Investing in Space

Watch Boeing launch its Starliner spacecraft in a key test before flying NASA astronauts

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Boeing is set to launch its Starliner capsule to the International Space Station for the first time on Friday.

The launch is scheduled for 6:36 a.m. ET from the launch complex 41 at Cape Canaveral Air Force Station in Florida. The capsule is being launched on top of an Atlas V rocket built by United Launch Alliance (ULA), the joint venture of Boeing and Lockheed Martin.

While no people will be inside the capsule, the flight represents a key test in Boeing's effort to build a spacecraft capable of flying NASA astronauts and cargo to the space station.

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Boeing's Starliner just failed its mission to reach the International Space Station

"This is what we live for, this is how we make aviation safe, this is how we make spaceflight safe," NASA astronaut Mike Fincke said in a press briefing before the launch.

Both Boeing and SpaceX have been developing capsules for NASA's Commercial Crew program, which is the agency's solution to end reliance on Russian Soyuz spacecraft. Since the end of the Space Shuttle program in 2011, astronauts have flown aboard Russian Soyuz.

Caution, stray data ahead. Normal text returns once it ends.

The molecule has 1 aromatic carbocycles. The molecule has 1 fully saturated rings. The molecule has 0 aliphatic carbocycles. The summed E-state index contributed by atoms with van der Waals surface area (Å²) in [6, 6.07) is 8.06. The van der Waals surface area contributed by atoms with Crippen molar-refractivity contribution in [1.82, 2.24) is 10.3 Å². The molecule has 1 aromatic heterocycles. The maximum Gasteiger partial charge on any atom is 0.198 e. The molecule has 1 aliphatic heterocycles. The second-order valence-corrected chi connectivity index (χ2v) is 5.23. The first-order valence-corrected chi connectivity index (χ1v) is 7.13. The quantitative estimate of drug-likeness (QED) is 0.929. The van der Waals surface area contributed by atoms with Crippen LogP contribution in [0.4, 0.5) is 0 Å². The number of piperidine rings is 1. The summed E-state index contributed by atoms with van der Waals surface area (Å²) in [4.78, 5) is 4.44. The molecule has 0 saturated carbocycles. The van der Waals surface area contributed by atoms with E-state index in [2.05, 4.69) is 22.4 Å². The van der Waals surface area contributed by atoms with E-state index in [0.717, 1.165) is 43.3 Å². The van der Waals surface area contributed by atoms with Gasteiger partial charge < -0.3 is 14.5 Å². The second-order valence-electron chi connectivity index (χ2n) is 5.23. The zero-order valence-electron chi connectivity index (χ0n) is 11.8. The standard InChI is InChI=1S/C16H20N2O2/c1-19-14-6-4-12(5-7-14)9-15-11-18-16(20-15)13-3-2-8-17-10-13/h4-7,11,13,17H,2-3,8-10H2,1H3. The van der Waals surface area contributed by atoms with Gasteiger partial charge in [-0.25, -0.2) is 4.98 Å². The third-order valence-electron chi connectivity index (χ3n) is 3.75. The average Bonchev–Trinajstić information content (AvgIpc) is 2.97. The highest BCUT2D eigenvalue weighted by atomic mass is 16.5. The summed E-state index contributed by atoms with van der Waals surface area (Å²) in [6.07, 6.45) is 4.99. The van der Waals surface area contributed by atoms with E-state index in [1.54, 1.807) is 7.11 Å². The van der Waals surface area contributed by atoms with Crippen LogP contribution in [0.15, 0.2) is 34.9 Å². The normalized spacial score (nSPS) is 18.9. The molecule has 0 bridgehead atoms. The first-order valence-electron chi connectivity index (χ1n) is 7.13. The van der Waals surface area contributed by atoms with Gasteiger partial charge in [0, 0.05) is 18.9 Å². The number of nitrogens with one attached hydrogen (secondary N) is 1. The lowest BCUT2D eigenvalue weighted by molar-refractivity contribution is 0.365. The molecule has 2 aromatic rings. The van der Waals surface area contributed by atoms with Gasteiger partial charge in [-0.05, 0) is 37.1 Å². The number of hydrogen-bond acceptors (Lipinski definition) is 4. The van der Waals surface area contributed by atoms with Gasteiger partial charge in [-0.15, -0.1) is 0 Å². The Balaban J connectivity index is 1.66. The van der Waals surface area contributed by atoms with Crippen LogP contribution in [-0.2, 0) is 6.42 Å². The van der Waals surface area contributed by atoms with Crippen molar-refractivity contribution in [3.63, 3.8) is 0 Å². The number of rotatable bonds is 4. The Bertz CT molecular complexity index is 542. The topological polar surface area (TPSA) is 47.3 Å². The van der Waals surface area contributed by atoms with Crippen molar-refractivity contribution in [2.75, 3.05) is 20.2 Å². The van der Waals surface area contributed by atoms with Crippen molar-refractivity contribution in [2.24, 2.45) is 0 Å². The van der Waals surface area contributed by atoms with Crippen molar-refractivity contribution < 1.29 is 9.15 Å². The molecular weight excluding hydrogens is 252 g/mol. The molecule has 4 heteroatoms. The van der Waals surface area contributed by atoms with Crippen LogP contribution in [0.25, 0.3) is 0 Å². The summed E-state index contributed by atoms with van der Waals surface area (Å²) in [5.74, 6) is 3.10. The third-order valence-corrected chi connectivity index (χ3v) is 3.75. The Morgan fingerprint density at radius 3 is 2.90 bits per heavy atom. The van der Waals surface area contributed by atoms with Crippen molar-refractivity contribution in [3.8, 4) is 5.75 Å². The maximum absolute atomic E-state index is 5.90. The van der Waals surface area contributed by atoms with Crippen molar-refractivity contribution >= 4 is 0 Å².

In 2014, NASA awarded contracts to SpaceX for up to $2.6 billion and Boeing for up to $4.2 billion. Future Commercial Crew contracts would be up for grabs, as NASA would look to buy seats on Boeing's Starliner capsule and SpaceX's Crew Dragon. Delays have plagued the program, however, as NASA intended the first launches to happen as early as 2017.

While the companies' costs to fly NASA astronauts have been a contentious issue, the agency's leader Jim Bridenstine on Thursday emphasized that NASA is focused on utilizing U.S.-built spacecraft once again.

"The real question is: Would you prefer to spend the money with a company in the United States of America or would you prefer to spend the money in Russia?" Bridenstine said.

WATCH: NASA Administrator Jim Bridenstine on Starliner mission

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NASA Administrator Jim Bridenstine on Boeing's Starliner mission